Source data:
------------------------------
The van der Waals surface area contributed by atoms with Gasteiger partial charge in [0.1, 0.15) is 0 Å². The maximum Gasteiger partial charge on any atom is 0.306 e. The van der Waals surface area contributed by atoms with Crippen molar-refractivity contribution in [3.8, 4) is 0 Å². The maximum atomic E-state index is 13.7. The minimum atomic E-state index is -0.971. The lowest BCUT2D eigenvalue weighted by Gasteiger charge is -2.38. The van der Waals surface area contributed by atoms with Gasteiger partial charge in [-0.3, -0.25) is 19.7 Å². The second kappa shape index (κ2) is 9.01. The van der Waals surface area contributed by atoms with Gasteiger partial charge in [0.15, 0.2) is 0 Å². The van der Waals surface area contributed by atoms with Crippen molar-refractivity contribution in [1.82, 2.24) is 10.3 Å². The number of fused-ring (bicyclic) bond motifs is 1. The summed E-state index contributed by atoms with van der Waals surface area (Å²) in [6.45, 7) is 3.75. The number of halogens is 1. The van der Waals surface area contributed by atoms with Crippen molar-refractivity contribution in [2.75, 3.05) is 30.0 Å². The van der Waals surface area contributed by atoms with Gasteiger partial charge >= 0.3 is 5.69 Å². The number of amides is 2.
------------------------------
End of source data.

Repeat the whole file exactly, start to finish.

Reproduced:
The van der Waals surface area contributed by atoms with Gasteiger partial charge in [0.1, 0.15) is 0 Å². The maximum Gasteiger partial charge on any atom is 0.306 e. The van der Waals surface area contributed by atoms with Crippen molar-refractivity contribution in [3.8, 4) is 0 Å². The maximum atomic E-state index is 13.7. The minimum atomic E-state index is -0.971. The lowest BCUT2D eigenvalue weighted by Gasteiger charge is -2.38. The van der Waals surface area contributed by atoms with Gasteiger partial charge in [-0.3, -0.25) is 19.7 Å². The second kappa shape index (κ2) is 9.01. The van der Waals surface area contributed by atoms with Gasteiger partial charge in [0.15, 0.2) is 0 Å². The van der Waals surface area contributed by atoms with Crippen molar-refractivity contribution in [1.82, 2.24) is 10.3 Å². The number of fused-ring (bicyclic) bond motifs is 1. The summed E-state index contributed by atoms with van der Waals surface area (Å²) in [6.45, 7) is 3.75. The number of halogens is 1. The van der Waals surface area contributed by atoms with Crippen molar-refractivity contribution in [2.75, 3.05) is 30.0 Å². The van der Waals surface area contributed by atoms with Gasteiger partial charge >= 0.3 is 5.69 Å². The number of amides is 2.